Boca Grande: Florida’s Most Laid Back Retreat For The Rich

Once I ordered an ice cream at the converted railroad depot at Boca Grande and behind me an elderly woman with white hair and huge sunglasses remarked, “That looks good.  I’m going to get one.”

It was only as I watched the lady leave the store and waved to a man on a bicycle that I realized I just met former First Lady Barbara Bush.  That’s the way things happen at Florida’s most laid back hideaway for celebrities and the wealthy.


BOCA GRANDE, located on a dual county island at the mouth of Charlotte Harbor, is best known as America’s tarpon fishing center. Once a small phosphate export port, Gasparilla Island remained famous for its tarpon fishing plutocrats until the construction of a private toll bridge by Robert Baynard in 1955.

The discovery of the isolated island’s charms by successful Florida professionals meant  the building of expensive beach villas.  Even today this is an island with no high rise hotels and condos, no fancy nightclubs, and a downtown that still resembles a small fishing port.

WHERE TO START: Start in front of the island’s pride, at the corner of Fifth Street and Palm Avenue, the: (1) GASPARILLA INN(1912), a large pale yellow frame Victorian hotel with a Classical portico and a colony of cottages and rooms built around the golf course.


An Arcadia phosphate executive Peter Bradley allied with James F. Gifford, President of the Charlotte Harbor and Northern Railroad, to build the luxury winter resort. It’s hotel registrar may still read like a “Who’s Who”, but you won’t get to read it for low key privacy is the rule here.

DRIVE EAST ON FIFTH AVENUE along the golf course toward Boca Grande Bayou.

flordatraveler bocamap

TURN RIGHT ON BAYOU AVENUE toward HARBOR DRIVE and the yacht basins. Here are charter boat centers and places to stop for lunch. In tarpon season there will be fishermen from around the world. Once in the peak of the winter, Katherine Hepburn was observed eating with some retired school teachers.

CROSS WEST AVENUE past the  (3) COMMUNITY HOUSE and the (4) COMMUNITY CENTER. PASS PARK AVENUE and TURN RIGHT ON GILCHRIST. THEN, if your car fits, TURN RIGHT ONTO (5) BANYAN STREET, an amazing gnarl of shady banyan trees planted on both sides by Peter Bradley.

TURN LEFT ON PARK AVENUE. On your right is the interesting: (6) OUR LADY OF MERCY MISSION CHAPEL, a replica of a Spanish style mission with brick floors, but featuring a circular entrance way. You should stop to go inside to admire the fine woodwork and the real Madonna Icon of Russian design.


GO TO THIRD  STREET. On the corner to your right is the (7) BOCA GRANDE THEATER (1924), once used as a restaurant and now a local theater showplace. As you enter you’ll see an unusual open atrium, an odd theatrical design.

A few doors down is the (8) CHAMBER OF COMMERCE. At the end of the block on your right is the POST OFFICE. On your left is (9) FUGUTES (1916), the town’s mini-everything store founded by Jerome Fugate Sr., and visited by everyone sooner or later.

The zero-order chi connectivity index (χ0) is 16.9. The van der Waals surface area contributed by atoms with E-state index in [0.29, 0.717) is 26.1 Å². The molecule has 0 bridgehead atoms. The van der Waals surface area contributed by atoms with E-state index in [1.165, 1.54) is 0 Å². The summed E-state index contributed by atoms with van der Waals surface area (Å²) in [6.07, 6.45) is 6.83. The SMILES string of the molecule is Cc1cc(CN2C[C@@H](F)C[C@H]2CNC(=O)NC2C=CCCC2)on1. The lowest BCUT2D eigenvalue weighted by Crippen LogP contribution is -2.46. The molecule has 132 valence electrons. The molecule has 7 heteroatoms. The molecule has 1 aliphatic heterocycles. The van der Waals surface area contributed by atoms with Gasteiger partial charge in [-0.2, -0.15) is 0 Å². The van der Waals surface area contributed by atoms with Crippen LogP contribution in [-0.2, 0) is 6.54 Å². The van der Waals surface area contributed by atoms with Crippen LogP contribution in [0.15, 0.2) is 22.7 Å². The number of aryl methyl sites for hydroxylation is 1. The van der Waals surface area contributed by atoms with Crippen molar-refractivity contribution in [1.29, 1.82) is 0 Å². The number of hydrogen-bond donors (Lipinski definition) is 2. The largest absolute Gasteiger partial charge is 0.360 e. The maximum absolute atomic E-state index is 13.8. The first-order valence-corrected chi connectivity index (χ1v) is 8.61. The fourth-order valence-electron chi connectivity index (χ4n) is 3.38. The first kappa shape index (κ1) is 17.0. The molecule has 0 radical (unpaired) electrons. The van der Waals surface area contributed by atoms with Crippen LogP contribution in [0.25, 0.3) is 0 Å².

Across Fourth on the right is the wonderful  (10) BOCA GRANDE RAILROAD DEPOT (1910), an impressive two story structure which now houses antique and gift stores and an ice cream parlor/restaurant. The brick structure with the arcaded loggia was the last depot for the Charlotte Harbor & Northern Railway.


TURN LEFT ON FOURTH AND LEFT ON GILCHRIST AVENUE, the route to the southern tip of Gasparilla Island. On your left is the (11) ST. ANDREWS EPISCOPAL CHURCH, a country-style church. Go inside to view the round stained glass window over the alterand notice the communion rail kneelers in needlepoint.

At the end of the block is the (12) UNITED METHODIST CHURCH with a plaque to Mary Frances Thompson. A HALF MILE DOWN Gilchrist you’ll see the (13) COAST GUARD LIGHTHOUSE (1927), a narrow electric beacon designed to replace the notable antique. at the island tip. Across the street was the site of the BOCA GRANDE HOTEL (1930), a three story, 200 room resort by Italian immigrant Joseph Spadara. Hurricane Donna destroyed it in 1960.

CONTINUE DOWN TO THE SOUTHERN BEACH to the 13 acre Gasparilla Island State Park. You’ll have to walk down the beach to the beautiful (14) GASPARILLA ISLAND LIGHTHOUSE (1890) and its matching keeper’s house. By the parking lot is a little seaman’s CHAPEL popular for waterside weddings.  This is my favorite lighthouse in Florida, not just because it was near where I lived in Englewood, but because there is a museum inside and it has two neat structures.  A 145-mph hurricane went across the island and sucked souvenirs goods out of the gift shop, but didn’t hurt the structures.


SHELL COLLECTORS SPECIAL: STOP BY THE JOHANN FUST LIBRARY (1949) on Gasparilla on 9th Street to see the shell collection donated by winter resident Henry Francis DuPont. Another interesting spot is JOURNEY’S END (1914), on the Gulf at 18th Street, a complex of four two story cottages built of virgin pine from Arcadia.

About floridatraveler

Historian and travel writer M. C. Bob Leonard makes the Sunshine State his home base. Besides serving as content editor for several textbook publishers and as an Emeritus college professor, he moderates the FHIC at
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